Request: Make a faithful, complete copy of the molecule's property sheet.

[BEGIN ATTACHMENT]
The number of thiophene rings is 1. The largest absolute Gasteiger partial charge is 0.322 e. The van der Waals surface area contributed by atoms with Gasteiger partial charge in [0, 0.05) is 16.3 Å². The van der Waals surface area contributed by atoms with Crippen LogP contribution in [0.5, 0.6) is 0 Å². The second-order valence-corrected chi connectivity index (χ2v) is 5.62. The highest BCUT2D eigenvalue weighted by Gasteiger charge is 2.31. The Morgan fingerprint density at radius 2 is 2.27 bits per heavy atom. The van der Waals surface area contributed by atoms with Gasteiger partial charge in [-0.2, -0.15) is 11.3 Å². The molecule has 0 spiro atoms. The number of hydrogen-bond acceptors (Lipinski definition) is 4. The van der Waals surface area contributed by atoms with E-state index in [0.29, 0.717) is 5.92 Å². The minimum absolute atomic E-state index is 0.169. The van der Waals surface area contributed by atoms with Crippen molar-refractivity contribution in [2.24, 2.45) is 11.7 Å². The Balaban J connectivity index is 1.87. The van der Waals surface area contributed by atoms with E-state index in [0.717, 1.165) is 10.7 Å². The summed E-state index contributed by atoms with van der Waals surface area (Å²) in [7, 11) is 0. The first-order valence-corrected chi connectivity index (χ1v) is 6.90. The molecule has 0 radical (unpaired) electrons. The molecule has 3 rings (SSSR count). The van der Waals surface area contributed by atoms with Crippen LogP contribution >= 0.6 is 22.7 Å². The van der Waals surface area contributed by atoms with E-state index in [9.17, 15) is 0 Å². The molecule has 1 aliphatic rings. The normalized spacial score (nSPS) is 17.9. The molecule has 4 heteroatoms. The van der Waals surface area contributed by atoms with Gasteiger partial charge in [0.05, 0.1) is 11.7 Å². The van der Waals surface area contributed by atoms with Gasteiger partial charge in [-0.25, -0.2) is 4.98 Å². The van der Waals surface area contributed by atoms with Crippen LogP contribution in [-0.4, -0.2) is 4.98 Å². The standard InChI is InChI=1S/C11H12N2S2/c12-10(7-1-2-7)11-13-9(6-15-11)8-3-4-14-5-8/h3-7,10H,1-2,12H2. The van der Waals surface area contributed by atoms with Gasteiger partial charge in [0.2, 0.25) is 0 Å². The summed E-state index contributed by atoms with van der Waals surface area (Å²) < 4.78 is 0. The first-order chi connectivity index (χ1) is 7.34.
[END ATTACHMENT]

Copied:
The number of thiophene rings is 1. The largest absolute Gasteiger partial charge is 0.322 e. The van der Waals surface area contributed by atoms with Gasteiger partial charge in [0, 0.05) is 16.3 Å². The van der Waals surface area contributed by atoms with Crippen LogP contribution in [0.5, 0.6) is 0 Å². The second-order valence-corrected chi connectivity index (χ2v) is 5.62. The highest BCUT2D eigenvalue weighted by Gasteiger charge is 2.31. The Morgan fingerprint density at radius 2 is 2.27 bits per heavy atom. The van der Waals surface area contributed by atoms with Gasteiger partial charge in [-0.2, -0.15) is 11.3 Å². The molecule has 0 spiro atoms. The number of hydrogen-bond acceptors (Lipinski definition) is 4. The van der Waals surface area contributed by atoms with E-state index in [0.29, 0.717) is 5.92 Å². The minimum absolute atomic E-state index is 0.169. The van der Waals surface area contributed by atoms with Crippen molar-refractivity contribution in [2.24, 2.45) is 11.7 Å². The Balaban J connectivity index is 1.87. The van der Waals surface area contributed by atoms with E-state index in [0.717, 1.165) is 10.7 Å². The summed E-state index contributed by atoms with van der Waals surface area (Å²) in [7, 11) is 0. The first-order valence-corrected chi connectivity index (χ1v) is 6.90. The molecule has 0 radical (unpaired) electrons. The molecule has 3 rings (SSSR count). The van der Waals surface area contributed by atoms with Crippen LogP contribution >= 0.6 is 22.7 Å². The van der Waals surface area contributed by atoms with E-state index in [9.17, 15) is 0 Å². The molecule has 1 aliphatic rings. The normalized spacial score (nSPS) is 17.9. The molecule has 4 heteroatoms. The van der Waals surface area contributed by atoms with Gasteiger partial charge in [0.05, 0.1) is 11.7 Å². The van der Waals surface area contributed by atoms with Gasteiger partial charge in [-0.25, -0.2) is 4.98 Å². The van der Waals surface area contributed by atoms with Crippen LogP contribution in [-0.4, -0.2) is 4.98 Å². The standard InChI is InChI=1S/C11H12N2S2/c12-10(7-1-2-7)11-13-9(6-15-11)8-3-4-14-5-8/h3-7,10H,1-2,12H2. The van der Waals surface area contributed by atoms with Gasteiger partial charge in [0.2, 0.25) is 0 Å². The summed E-state index contributed by atoms with van der Waals surface area (Å²) < 4.78 is 0. The first-order chi connectivity index (χ1) is 7.34.